IN BRIEF: A quick overview of some recent releases

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Garth Brooks: Man Against Machine
IN BRIEF: A quick overview of some recent releases

With so many CDs commanding and demanding attention Elsewhere will run this occasional column which scoops up international artists, in much the same way as our SHORT CUTS column picks up New Zealand artists.

Comments will be brief. Here were some that slipped in during the closing overs of this year.

Marianne Faithfull; Give My Love to London (Naive): It's easy to argue Ms Faithfull is the most over-admired, least listened-to and sometimes most tuneless singer of our time. But she's Marianne Faithfull who "lived a life" and is about three times smarter than most of us, so . . . But even those who profess to love her work might be pushed to name her last two albums (Easy Come Easy Go in 2008, Horses and High Heels '11, which followed her excellent and bruisingly dark Before the Poison of '05 produced by PJ Harvey). Because of who she is she's never been short of high profile collaborators and guests, and this late-career high is a who's who: Steve Earle (who co-wrote the title track on which Warren Ellis and Mick Jones also appear); Ed Harcourt (co-writing and appearing); Tom McRae;  Son of Dave and Anna Calvi on the Everly Brothers' mid-Sixties Price of Love (given a smoothly urgent cover by Bryan Ferry on Let's Stick Together) . . . Nick Cave wrote Late Victorian Holocaust for her and it sounds a poetic version of her harrowing autobiography of those lost years; and the astonishing Mother Wolf ("that cub in your mouth isn't one of yours") co-written with Leonard Cohen co-writer (among many others) Patrick Leonard is a bitter disabusing of our brutally political overlords and religio-assassins. Not sure about her treatment of Hoagy Carmichael's I Get Along Without You Very Well, but that's because she taints a personal memory. Over-admired, least listened-to and sometimes singing in a flattened croak? Yes, but Faithfull hasn't sounded this connected to the past and present in a decade, maybe more. And bugger me if she doesn't rock out on the Everlys.

Rowland S. Howard; Six Strings That Drew Blood (Liberation): At a recent Q&A in Auckland Nick Cave was asked when he last saw Howard -- the guitarist/singer and songwriter in Cave's first bands The Boys Next Door/The Birthday Party. Cave told of an encounter in St KIlda and added, "Then he borrowed 50 bucks". Howard -- who died of liver cancer in 2009 aged 50 -- has been widely acclaimed as unique guitarist and writer, and this double disc covers a fair swathe of his work from his first song -- the brooding Shivers, here recorded live in '99 -- through the New Wave chipping guitar sound of After a Fashion (with the Boys Next Door), then seven Birthday Party songs (punctuated by a version of Goth menace version of Lee Hazlewood's Some Velvet Morning with Lydia Lunch) and two songs (Six Bells Chime and Her Room of Lights) with the band Crime and the City Solution. Thereafter it's Wedding Hotel with Nikki Sudden, a swag of tracks by his band These Immortal Souls which spill onto the second disc, Summer High by Magic Dirt then 10 songs under his own name. The Birthday Party songs sound the most dated (and their sound superseded) but the rest make the case for Howard as man apart from his more famous peers.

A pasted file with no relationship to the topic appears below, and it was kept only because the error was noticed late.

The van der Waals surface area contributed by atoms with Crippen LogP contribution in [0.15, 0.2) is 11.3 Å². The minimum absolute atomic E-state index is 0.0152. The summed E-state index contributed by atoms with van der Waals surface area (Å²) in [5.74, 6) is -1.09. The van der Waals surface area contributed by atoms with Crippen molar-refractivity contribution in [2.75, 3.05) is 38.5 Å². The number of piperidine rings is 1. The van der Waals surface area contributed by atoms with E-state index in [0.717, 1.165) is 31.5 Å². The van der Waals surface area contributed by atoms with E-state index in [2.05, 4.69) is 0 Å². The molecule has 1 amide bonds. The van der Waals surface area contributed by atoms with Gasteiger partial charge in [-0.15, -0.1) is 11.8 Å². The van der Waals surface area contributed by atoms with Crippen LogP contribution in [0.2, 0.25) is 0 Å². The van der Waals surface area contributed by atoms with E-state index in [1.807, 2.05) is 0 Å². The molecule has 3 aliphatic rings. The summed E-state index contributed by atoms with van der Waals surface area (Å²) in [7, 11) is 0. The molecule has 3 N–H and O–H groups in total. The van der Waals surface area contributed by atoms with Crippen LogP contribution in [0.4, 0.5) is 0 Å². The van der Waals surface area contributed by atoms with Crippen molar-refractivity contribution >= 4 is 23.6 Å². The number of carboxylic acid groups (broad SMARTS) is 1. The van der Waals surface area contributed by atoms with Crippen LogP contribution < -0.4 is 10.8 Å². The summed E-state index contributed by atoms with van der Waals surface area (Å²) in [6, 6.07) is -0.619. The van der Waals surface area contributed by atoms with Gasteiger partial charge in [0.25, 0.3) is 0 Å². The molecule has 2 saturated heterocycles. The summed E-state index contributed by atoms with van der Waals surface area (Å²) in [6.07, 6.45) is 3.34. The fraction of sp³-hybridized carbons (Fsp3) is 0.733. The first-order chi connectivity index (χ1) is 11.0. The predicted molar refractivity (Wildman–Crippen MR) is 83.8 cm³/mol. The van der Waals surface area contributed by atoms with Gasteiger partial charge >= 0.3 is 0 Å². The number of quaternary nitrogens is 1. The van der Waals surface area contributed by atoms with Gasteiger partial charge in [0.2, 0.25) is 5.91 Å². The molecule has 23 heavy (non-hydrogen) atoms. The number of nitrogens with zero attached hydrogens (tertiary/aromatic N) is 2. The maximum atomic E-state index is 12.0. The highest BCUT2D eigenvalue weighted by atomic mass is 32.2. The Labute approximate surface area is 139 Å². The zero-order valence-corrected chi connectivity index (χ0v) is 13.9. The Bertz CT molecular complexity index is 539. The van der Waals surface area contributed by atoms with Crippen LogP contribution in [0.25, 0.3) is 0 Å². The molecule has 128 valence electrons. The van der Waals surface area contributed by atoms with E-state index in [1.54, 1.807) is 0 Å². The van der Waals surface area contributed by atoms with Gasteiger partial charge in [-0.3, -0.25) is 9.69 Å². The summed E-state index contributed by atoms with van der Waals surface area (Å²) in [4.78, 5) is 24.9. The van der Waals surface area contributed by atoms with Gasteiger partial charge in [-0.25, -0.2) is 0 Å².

Batiste,Smith,Laswell; The Process (MOD/Southbound): In times past this trio might have been called a supergroup; New Orleans pianist/keyboard player Jon Batiste, drummer Chad Smith (RHCPeppers) and bassist/producer Bill Laswell. Add in guests like singers Tunde Adebimpe (TV on the Radio) and Killah Priest (Wu Tang Clan), wrap it up in an Afro-groove rolling rhythmic vibe, bring in sax and trumpet . . . With nods to electro-funk Miles Davis and Herbie Hancock's Headhunters as much as the spirit of Fela, and the spontaneity of just three days in the studio with no music prepared in advance and you'll get the picture. No one is coasting but no really new ground is broken, yet the whole effect is frequently impressive (especially when Batiste drops the mood to quasi-classical ballads). Perhaps just not frequently enough.

Garth Brooks, Man Against Machine (RCA): If we forget how huge Garth Brooks was for a decade from the late Eighties it's becase his fall was so spectacularly fast. Not many artists at the peak of their fame would release an album under another name (Chris Gaines), insist his label release it but make no reference to him, and that he woudn't promote it as anything other than the alter-ego. After another album under his own name Brooks entered an off-on retirement (mostly off) and only recently returned to the frontline. A country act who grew up on stadium rockers like Toto and Kansas, he hauled country out of the corner and into the centre of the frame, paving the way for the likes of Taylor Swift. He's doing a (somewhat troubled) world tour in support of this album which is nominally country but owes a little to Springsteen, the wide-screen rock of his youth (and own early career) and his story-telling singer-songwriter style. So for those who fondly remember his heyday when he was cracking great albums (hated by hardcore country people and snobs who equate success with mediocrity) this will be welcome. Interestingly he doesn't write much here but rather chooses songs which aim directly at the sentiments and concerns of his mainstream American audience (although Mom is tooth-rottingly sentimental). If he's coming back, this is a more than decent start. No surprises, none needed really.

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